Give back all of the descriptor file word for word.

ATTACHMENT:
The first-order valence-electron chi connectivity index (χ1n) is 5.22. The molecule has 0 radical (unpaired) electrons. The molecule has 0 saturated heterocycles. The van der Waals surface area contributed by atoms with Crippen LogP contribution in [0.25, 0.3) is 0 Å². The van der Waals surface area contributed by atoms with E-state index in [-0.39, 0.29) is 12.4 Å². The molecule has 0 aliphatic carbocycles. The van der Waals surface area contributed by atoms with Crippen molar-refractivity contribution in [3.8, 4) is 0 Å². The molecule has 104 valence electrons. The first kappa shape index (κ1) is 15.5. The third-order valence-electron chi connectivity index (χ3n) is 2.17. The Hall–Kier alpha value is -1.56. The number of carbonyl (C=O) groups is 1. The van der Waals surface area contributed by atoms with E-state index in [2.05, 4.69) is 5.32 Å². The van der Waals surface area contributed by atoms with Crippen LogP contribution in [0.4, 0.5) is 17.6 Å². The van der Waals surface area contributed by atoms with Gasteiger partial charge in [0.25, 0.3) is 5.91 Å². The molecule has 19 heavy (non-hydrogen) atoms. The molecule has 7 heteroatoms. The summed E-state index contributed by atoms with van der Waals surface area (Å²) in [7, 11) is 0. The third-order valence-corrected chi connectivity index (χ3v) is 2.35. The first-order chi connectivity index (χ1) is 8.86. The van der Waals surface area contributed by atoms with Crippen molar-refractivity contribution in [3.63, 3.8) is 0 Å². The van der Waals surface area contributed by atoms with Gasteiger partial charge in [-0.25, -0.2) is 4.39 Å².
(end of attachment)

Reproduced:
The first-order valence-electron chi connectivity index (χ1n) is 5.22. The molecule has 0 radical (unpaired) electrons. The molecule has 0 saturated heterocycles. The van der Waals surface area contributed by atoms with Crippen LogP contribution in [0.25, 0.3) is 0 Å². The van der Waals surface area contributed by atoms with E-state index in [-0.39, 0.29) is 12.4 Å². The molecule has 0 aliphatic carbocycles. The van der Waals surface area contributed by atoms with Crippen molar-refractivity contribution in [3.8, 4) is 0 Å². The molecule has 104 valence electrons. The first kappa shape index (κ1) is 15.5. The third-order valence-electron chi connectivity index (χ3n) is 2.17. The Hall–Kier alpha value is -1.56. The number of carbonyl (C=O) groups is 1. The van der Waals surface area contributed by atoms with E-state index in [2.05, 4.69) is 5.32 Å². The van der Waals surface area contributed by atoms with Crippen LogP contribution in [0.4, 0.5) is 17.6 Å². The van der Waals surface area contributed by atoms with Gasteiger partial charge in [0.25, 0.3) is 5.91 Å². The molecule has 19 heavy (non-hydrogen) atoms. The molecule has 7 heteroatoms. The summed E-state index contributed by atoms with van der Waals surface area (Å²) in [7, 11) is 0. The third-order valence-corrected chi connectivity index (χ3v) is 2.35. The first-order chi connectivity index (χ1) is 8.86. The van der Waals surface area contributed by atoms with Crippen molar-refractivity contribution in [3.63, 3.8) is 0 Å². The van der Waals surface area contributed by atoms with Gasteiger partial charge in [-0.25, -0.2) is 4.39 Å².